Felix Stalder on Fri, 5 Feb 1999 10:51:07 +0100 (CET)

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re: <nettime> "public space" online: AOL public forums

Sean Aylward Smith wrote:

> Arguments about 'the structural transformation' of the
>public sphere that Habermas for one laments - in which the logic of
>commodity exchange has subverted for its own ends the bulwark of democracy
>that is the public sphere of rational discourse - are not merely
>innaccurate but nostalgic and, in the words of Enzensberger, "defeatist"
>and "defensive" (101). Such an account of the public sphere can offer no
>more than impotent moral outrage that something trhat was never the case
>in fact isn't the case.

By pointing at the problems of public space online in the light of  private
ownership I had not in mind the Habermasian lament about the encrochement
of the "lebenswelt" by the "systemwelt" or the reign of "instrumental
logic". This line of thinking, I couldn't agree more with Sean (or
Enzensberger), is nostalgic and defeatist.

I was lazy, merely hinting at the issues at stake, rather than taking some
time to spell them out.  So here we go:

Democracy in the form that has been developed in the last 200 years depends
on specific sets of institutions: freedom of speech, press and association,
some form of representative government, public education etc.  Public
space, in the double sense of the commons -- the physical space to which
everybody has access -- and the public sphere -- the realm where something
like a public discourse takes place -- is a product of a specific history
that has been inscribed in these institutions. A cultural, organizational
and legal framework defines the rights and obligations of actors which
together create that public space.

This space, of course, has always been distorted. The great Habermasian
ideal speech situation -- arguments are exchanged without tactics and
pressure until the best argument has been established -- was always just
that, an ideal. However, what has been achieved as approximation to it was
made possible by the establishment of certain rules that could not be
easily bent (at least in theory). In effect, the openness of a space was
the result of efforts that kept it open, rather than the virtue of the
space itself. In the absence of such efforts enclosure movement advance

What happens online is that certain groups -- public spirited or
commercially motivated -- set up a computer, invite users to express
themselves and call the result "public space", "electronic commons" or
"digital democracy". As long as everything flows as intended, everything is
nice and easy. A great public debate. Things get really interesting, as
always, when conflict arises.  In the case of AOL, conflict boils always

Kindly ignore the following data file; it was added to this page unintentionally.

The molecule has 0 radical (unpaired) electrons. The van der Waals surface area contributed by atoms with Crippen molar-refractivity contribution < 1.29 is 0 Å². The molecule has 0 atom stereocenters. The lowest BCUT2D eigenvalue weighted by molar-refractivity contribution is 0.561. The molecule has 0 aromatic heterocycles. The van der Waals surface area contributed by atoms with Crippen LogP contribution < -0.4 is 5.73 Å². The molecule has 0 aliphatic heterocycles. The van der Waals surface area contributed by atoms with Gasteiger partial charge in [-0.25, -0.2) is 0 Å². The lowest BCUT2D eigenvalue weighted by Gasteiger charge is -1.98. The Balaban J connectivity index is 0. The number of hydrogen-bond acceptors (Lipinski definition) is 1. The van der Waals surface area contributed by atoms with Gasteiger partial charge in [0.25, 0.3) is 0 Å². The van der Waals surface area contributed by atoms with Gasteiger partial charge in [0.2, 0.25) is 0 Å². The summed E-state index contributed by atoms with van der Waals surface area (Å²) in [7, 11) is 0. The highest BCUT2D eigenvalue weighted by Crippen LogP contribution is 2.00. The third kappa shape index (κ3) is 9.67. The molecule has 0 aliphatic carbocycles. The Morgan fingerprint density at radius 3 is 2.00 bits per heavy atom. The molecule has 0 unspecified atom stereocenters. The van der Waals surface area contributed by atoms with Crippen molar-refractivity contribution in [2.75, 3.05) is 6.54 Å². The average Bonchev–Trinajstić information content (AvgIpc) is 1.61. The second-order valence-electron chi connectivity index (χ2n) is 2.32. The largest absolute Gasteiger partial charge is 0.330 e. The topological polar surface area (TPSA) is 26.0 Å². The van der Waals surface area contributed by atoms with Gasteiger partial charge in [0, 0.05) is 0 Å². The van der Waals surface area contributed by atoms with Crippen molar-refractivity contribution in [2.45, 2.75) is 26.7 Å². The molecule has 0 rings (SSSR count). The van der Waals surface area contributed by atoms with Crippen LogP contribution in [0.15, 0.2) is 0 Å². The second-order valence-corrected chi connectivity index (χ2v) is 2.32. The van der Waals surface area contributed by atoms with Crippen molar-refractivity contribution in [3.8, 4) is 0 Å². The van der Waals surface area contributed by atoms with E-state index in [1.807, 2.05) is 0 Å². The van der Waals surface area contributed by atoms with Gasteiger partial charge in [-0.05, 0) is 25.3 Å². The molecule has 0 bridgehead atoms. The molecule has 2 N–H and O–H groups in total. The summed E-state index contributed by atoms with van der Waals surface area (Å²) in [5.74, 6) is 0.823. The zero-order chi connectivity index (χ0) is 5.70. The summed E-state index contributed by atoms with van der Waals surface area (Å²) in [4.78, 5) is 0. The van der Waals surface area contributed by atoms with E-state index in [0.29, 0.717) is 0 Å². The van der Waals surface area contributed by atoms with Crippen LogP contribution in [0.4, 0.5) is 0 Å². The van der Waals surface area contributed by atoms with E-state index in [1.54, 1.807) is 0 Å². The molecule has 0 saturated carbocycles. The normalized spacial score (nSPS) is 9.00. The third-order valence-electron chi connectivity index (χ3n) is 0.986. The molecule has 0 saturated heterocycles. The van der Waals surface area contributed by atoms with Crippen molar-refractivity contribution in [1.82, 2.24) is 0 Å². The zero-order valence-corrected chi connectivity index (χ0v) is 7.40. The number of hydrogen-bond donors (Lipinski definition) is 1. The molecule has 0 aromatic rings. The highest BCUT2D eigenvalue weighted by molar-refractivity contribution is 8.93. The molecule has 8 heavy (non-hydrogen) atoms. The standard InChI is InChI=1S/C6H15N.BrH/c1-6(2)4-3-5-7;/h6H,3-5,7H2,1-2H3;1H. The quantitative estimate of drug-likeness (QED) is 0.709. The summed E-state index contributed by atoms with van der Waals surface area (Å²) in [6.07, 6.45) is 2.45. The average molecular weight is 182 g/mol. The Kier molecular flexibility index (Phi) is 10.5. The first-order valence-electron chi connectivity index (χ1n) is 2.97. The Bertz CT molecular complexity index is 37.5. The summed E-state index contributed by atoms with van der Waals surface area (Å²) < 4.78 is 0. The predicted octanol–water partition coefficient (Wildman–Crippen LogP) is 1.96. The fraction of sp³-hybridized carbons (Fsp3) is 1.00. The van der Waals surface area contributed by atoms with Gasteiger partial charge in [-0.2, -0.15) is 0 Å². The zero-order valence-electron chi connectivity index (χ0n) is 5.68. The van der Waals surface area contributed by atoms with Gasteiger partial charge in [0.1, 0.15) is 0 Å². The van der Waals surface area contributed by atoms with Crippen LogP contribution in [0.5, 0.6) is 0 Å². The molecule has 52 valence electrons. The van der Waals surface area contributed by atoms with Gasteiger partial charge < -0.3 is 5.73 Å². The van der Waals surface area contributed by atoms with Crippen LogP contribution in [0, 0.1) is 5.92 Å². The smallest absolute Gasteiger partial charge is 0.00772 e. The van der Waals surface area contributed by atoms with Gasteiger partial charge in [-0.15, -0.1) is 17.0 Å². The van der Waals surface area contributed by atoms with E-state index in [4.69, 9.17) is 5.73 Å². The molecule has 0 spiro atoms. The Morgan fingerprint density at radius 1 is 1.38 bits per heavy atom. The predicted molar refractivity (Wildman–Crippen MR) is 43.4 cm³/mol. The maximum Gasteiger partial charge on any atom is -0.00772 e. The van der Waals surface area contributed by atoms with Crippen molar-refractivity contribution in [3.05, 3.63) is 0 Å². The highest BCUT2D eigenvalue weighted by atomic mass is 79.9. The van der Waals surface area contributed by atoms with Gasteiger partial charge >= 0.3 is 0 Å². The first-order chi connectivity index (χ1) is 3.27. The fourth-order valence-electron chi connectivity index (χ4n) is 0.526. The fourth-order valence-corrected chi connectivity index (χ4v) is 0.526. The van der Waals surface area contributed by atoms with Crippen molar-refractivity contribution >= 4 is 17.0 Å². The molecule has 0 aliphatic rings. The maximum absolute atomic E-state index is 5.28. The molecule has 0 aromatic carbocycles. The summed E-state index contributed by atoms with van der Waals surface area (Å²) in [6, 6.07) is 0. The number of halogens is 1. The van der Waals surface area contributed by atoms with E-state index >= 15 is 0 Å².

down to corporate policy which is something that, ideally, protects the
interests of shareholders rather users.  There is of course a certain
overlap between the two, but this overlap of far from being complete.
Litigation, for example, threatens shareholders (by lowering the
profitability of the enterprise which needs to pay) rather than the users.

Without established rights of user that cannot, if challenged, be
overridden by corporate policy there can be no public space.  If the
government could change the constitution at will, it would be worthless
(whether or not that happens in day-to-day politics is another question).

The difference between a corporate policy and a constitution is that in the
former those who write and change the rules are not the same than those who
are ruled while in the latter the rules are written and changed, again
ideally, by those who are ruled.

We have all witnessed  the emptying-out of the traditional democratic
institutions, most elections, while better than nothing, are a farce,
manipulated and framed beyond belief. Communication channels between the
representatives and their constituency have successfully been closed-off or
filtered. Given the sad history of reforms, there is little hope that the
traditional institution of the liberal democracy will ever get closer to
their ideal. This disillusionment with the political process has led to
great hopes about the democratic potential cyberspace.

These hopes have been dimmed somewhat lately, even though there is no need
to be as pessimistic as calling the technology itself "totalarian", as John
Armitage did in a recent ctheory article (#68). What we are learning is
that democracy, or public space, is not so much just the ability to speak,
but also the right to speak and the ability of enforce this right in a
situation of conflict.  How to update this right to the conditions of the
electronic environment is central question then.

In the mean time, there are some pragmatic work-around solutions: murkying
the structure of ownership is one way. Nettime itself is an example for
that. Who owns it? There is a technical term called "list-owner" but this
function is mostly technical. A changing cofiguration of people doing parts
of the maintance work without having control over the whole makes it more
difficult to enforce a policy and a certain flavour of informal rules
emerges.  How stable that is remains to be seen.

The other work-around solution is user control -- the classic co-operative
structure.  Their social complexity and slowness may be their greatest
strength in the cold and fast-paced electronic environment.  Maybe.

At any rate, public space needs more than a unilateral declaration of
publicty, it needs mechanisms to keep it public even if this is
inconvenient for some.


Les faits sont faits.
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